KHiO in Milan: You're not to
You’re not to is an exhibition-project during the Milan Design Week in April 2018 at the fascinating cultural venue of Cascina Cuccagna. The project presents recent design works by the Interior Architecture and Furniture Design students, on KHiOs first visit to Milan.
The exhibition is open from 13.4. until 22.4.
There will be organised designer talks and social events, ‘Design breakfasts’ on the morning of 16.,17. and 18.4. Follow us on facebook.
Cascina Cuccagna, via Cuccagna 2/4, ang. via Muratori, 20135 Milano.
The name and the theme for the exhibition, You’re not to, is framed in the spirit of Dano-Norwegian author Aksel Sandemose’s famous novel A Fugitive Crosses His Tracks. The book brings forward a concept called the Law of Jante, which is considered to be the culmination of Nordic humbleness to favour the collective effort. The Law of Jante frames ten axioms as life guidelines such as ‘you’re not to imagine yourself better than we are.’ or ‘you’re not to think anyone cares about you’. These questions challenge us as individuals, but also in our thinking parallel the roles of the designer in today’s and tomorrow’s contexts. The enquiry stimulates maybe more than anything our tolerance for otherness. Sandemose’s text from 1933 is still valid by addressing some of the prevailing conditions in our societies, where our social environments are yet very polarised. As the world is in transit emitting cultural diversity like never seen before, the appreciation for heterogeneity remains in doubt.
"Our critical approach in the design practice is necessary both to respond to the complexity of the world, but also to challenge our own industries and their conventions. For a Norwegian, the Law of Jante is something ironic, to be self-critical, and maybe it is also a good reflection of the times", says Sigurd Strøm, the Professor in furniture design at KHiO. Antonio Cascos Chamizo, one of the exhibitors, follows up: "There are important questions that lie beneath the facts of globalisation that stretches the design to relate to beyond aesthetics and function". His exhibited work, A guide to cannibalism investigates the challenges of overpopulation.
The ambition is to engage in a public debate, both with the professional and wider audience, of the current state of our societies and how design relates to it. Within the recent paradigm shifts in design practices, there is an interest to investigate the emerging territories, what furniture and interiors may be. You’re not to -exhibition puts on display a series of student works as experiments to approach a variety of surfacing issues in the present cultures by celebrating the otherness and the taboos. You’re not to is revisiting the Scandinavian democratic design ideals with a 21st century shift from a Norwegian perspective. The exhibition is structured around the individually crafted 1/1-design prototypes as research specimen.
"KHiO encouraged me and gave me space to question the conventions and roles of our profession", continues Mr Chamizo as referring to his Master thesis work. "We see that design education is about nurturing our relationships with the world around us, and to search for designerly means to intervene. Our pedagogical and research approach is based on a critical dialogue and collaborative learning. This helps us to explore the emerging domains design relates to", states Toni Kauppila, the professor and the head of the programme.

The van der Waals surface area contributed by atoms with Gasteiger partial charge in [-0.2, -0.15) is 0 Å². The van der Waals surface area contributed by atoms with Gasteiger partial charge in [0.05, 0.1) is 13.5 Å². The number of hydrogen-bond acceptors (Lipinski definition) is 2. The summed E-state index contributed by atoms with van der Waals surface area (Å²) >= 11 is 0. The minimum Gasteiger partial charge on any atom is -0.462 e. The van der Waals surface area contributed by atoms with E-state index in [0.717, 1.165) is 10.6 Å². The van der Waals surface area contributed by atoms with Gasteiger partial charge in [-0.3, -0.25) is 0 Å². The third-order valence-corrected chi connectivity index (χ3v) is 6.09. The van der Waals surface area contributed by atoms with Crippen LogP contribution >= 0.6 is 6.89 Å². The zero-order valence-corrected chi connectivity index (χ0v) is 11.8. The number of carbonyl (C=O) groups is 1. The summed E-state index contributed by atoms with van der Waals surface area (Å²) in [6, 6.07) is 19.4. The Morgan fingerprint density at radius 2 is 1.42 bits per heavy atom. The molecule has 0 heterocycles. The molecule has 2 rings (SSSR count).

Antonio Cascos Chamizo, A guide to cannibalism//Christopher Caleb Hansen, Life on Mars: The great indoors//Mari Koppanen, Fungamentalism//Charlotte Kristine Kristiansen, Behind closed doors//Martine Nilsen, Appeal//Hannah Nordh, D[anger]ous//Martha Samyn, Hold me, please//Emma Staubo, Boundary beings and where to find them//Marcus Voraa, The key to a label//Nebil Zaman, Personal space.
The programme of Interior Architecture and Furniture Design is part of Oslo National Academy of the Arts (KHiO), which originates from the Royal Norwegian Drawing School from 1818. The school has now developed into a contemporary multidisciplinary art institution with departments in Design, Crafts, Fine Arts and Performing Arts. The design education and research are framed by this inspiring and fruitful framework, where the programme is in-between several disciplines, taking advantages of the rich dialogue with multiple voices.
The agenda is to work with the social spaces and with the objects and things related to it in the contemporary and uncertain future ahead of us. The context is framed by the ever-evolving cultures in our societies. The programme eschews of making fixed definition for the study disciplines, but rather challenges the students and faculty to research and investigate the peripheries. The ideology is to prepare the students to explore the unforeseeable future with professional design skills.
The programme offers a 3-year BA education and a 2-year MA in Design specialising in the respective fields.
For other student works, please visit livespace.no
Professor Toni Kauppila, email@example.com
Professor Sigurd Strøm, firstname.lastname@example.org
Assist. professor Karin Knott, email@example.com
Project management Ingrid Aspen, firstname.lastname@example.org
Exhibition design: Assist. professor Karin Knott
Graphic design: Martine Scheen
Product photography: Assist. professor Bjørn Blikstad
Project partners: Designers Saturday Oslo, 3M, Fritzøe Engros AS, Atelje Lyktan, Grohe Norge A/S, Skøyen DesignCenter, Royal Norwegian Embassy in Rome.